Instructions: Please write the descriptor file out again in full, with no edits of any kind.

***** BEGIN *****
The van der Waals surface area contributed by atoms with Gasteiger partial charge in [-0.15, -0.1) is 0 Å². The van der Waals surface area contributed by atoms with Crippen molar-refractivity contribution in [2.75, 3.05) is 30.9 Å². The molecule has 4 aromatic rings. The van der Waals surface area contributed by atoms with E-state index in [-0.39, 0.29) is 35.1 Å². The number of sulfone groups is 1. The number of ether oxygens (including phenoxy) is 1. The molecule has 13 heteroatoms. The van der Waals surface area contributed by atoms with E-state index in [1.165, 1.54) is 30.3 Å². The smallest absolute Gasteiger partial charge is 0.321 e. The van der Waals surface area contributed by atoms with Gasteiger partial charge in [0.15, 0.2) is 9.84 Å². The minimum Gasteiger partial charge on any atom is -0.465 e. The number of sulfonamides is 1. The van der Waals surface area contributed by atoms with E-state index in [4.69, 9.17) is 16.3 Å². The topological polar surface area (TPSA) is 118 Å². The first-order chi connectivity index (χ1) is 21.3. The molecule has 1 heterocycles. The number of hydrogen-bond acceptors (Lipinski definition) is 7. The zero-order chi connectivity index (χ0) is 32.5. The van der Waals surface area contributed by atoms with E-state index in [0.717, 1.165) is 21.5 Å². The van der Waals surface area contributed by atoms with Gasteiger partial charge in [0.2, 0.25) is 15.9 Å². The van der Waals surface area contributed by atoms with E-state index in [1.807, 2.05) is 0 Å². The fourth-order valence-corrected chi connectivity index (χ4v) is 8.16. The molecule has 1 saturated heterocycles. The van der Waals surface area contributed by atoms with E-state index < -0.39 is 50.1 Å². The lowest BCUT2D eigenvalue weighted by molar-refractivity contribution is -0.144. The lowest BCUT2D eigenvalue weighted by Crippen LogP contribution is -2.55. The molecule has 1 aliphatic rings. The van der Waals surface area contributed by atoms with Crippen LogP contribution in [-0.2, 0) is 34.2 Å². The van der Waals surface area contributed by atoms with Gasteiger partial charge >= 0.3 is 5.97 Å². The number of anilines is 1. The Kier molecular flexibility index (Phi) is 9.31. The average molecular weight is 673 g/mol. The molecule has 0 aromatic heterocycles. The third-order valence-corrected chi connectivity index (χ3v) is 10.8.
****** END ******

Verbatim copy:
The van der Waals surface area contributed by atoms with Gasteiger partial charge in [-0.15, -0.1) is 0 Å². The van der Waals surface area contributed by atoms with Crippen molar-refractivity contribution in [2.75, 3.05) is 30.9 Å². The molecule has 4 aromatic rings. The van der Waals surface area contributed by atoms with E-state index in [-0.39, 0.29) is 35.1 Å². The number of sulfone groups is 1. The number of ether oxygens (including phenoxy) is 1. The molecule has 13 heteroatoms. The van der Waals surface area contributed by atoms with E-state index in [1.165, 1.54) is 30.3 Å². The smallest absolute Gasteiger partial charge is 0.321 e. The van der Waals surface area contributed by atoms with Gasteiger partial charge in [0.15, 0.2) is 9.84 Å². The minimum Gasteiger partial charge on any atom is -0.465 e. The number of sulfonamides is 1. The van der Waals surface area contributed by atoms with E-state index in [4.69, 9.17) is 16.3 Å². The topological polar surface area (TPSA) is 118 Å². The first-order chi connectivity index (χ1) is 21.3. The molecule has 1 heterocycles. The number of hydrogen-bond acceptors (Lipinski definition) is 7. The zero-order chi connectivity index (χ0) is 32.5. The van der Waals surface area contributed by atoms with E-state index in [0.717, 1.165) is 21.5 Å². The van der Waals surface area contributed by atoms with Gasteiger partial charge in [0.2, 0.25) is 15.9 Å². The van der Waals surface area contributed by atoms with E-state index in [1.807, 2.05) is 0 Å². The fourth-order valence-corrected chi connectivity index (χ4v) is 8.16. The molecule has 1 saturated heterocycles. The van der Waals surface area contributed by atoms with E-state index < -0.39 is 50.1 Å². The lowest BCUT2D eigenvalue weighted by molar-refractivity contribution is -0.144. The lowest BCUT2D eigenvalue weighted by Crippen LogP contribution is -2.55. The molecule has 1 aliphatic rings. The van der Waals surface area contributed by atoms with Crippen LogP contribution in [-0.2, 0) is 34.2 Å². The van der Waals surface area contributed by atoms with Gasteiger partial charge >= 0.3 is 5.97 Å². The number of anilines is 1. The Kier molecular flexibility index (Phi) is 9.31. The average molecular weight is 673 g/mol. The molecule has 0 aromatic heterocycles. The third-order valence-corrected chi connectivity index (χ3v) is 10.8.